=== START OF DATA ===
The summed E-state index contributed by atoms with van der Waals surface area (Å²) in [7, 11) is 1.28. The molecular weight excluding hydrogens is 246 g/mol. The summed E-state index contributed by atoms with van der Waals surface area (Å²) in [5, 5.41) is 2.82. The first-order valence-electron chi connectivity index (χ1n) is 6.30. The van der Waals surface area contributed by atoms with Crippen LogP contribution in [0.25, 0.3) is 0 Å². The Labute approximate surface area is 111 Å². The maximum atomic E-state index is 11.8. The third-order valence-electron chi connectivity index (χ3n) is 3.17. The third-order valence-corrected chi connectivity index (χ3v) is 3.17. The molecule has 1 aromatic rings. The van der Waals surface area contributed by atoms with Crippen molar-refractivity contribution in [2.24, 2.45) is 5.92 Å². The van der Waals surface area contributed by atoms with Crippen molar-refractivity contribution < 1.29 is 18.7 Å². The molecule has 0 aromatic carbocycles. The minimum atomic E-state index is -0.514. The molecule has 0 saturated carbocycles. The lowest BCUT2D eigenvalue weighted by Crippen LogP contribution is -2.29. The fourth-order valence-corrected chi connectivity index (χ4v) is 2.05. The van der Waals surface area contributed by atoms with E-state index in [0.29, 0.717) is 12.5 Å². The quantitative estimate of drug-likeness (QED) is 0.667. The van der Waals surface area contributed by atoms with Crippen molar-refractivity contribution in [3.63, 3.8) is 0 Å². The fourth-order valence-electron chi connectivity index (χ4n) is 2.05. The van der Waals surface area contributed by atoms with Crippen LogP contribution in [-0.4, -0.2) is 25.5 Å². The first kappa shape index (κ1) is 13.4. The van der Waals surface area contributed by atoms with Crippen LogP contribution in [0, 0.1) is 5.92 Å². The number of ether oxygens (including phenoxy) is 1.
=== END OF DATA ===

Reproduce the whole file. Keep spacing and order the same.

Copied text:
The summed E-state index contributed by atoms with van der Waals surface area (Å²) in [7, 11) is 1.28. The molecular weight excluding hydrogens is 246 g/mol. The summed E-state index contributed by atoms with van der Waals surface area (Å²) in [5, 5.41) is 2.82. The first-order valence-electron chi connectivity index (χ1n) is 6.30. The van der Waals surface area contributed by atoms with Crippen LogP contribution in [0.25, 0.3) is 0 Å². The Labute approximate surface area is 111 Å². The maximum atomic E-state index is 11.8. The third-order valence-electron chi connectivity index (χ3n) is 3.17. The third-order valence-corrected chi connectivity index (χ3v) is 3.17. The molecule has 1 aromatic rings. The van der Waals surface area contributed by atoms with Crippen molar-refractivity contribution in [2.24, 2.45) is 5.92 Å². The van der Waals surface area contributed by atoms with Crippen molar-refractivity contribution < 1.29 is 18.7 Å². The molecule has 0 aromatic carbocycles. The minimum atomic E-state index is -0.514. The molecule has 0 saturated carbocycles. The lowest BCUT2D eigenvalue weighted by Crippen LogP contribution is -2.29. The fourth-order valence-corrected chi connectivity index (χ4v) is 2.05. The van der Waals surface area contributed by atoms with E-state index in [0.29, 0.717) is 12.5 Å². The quantitative estimate of drug-likeness (QED) is 0.667. The van der Waals surface area contributed by atoms with Crippen molar-refractivity contribution in [3.63, 3.8) is 0 Å². The fourth-order valence-electron chi connectivity index (χ4n) is 2.05. The van der Waals surface area contributed by atoms with Crippen LogP contribution in [-0.4, -0.2) is 25.5 Å². The first kappa shape index (κ1) is 13.4. The van der Waals surface area contributed by atoms with Crippen LogP contribution in [0, 0.1) is 5.92 Å². The number of ether oxygens (including phenoxy) is 1.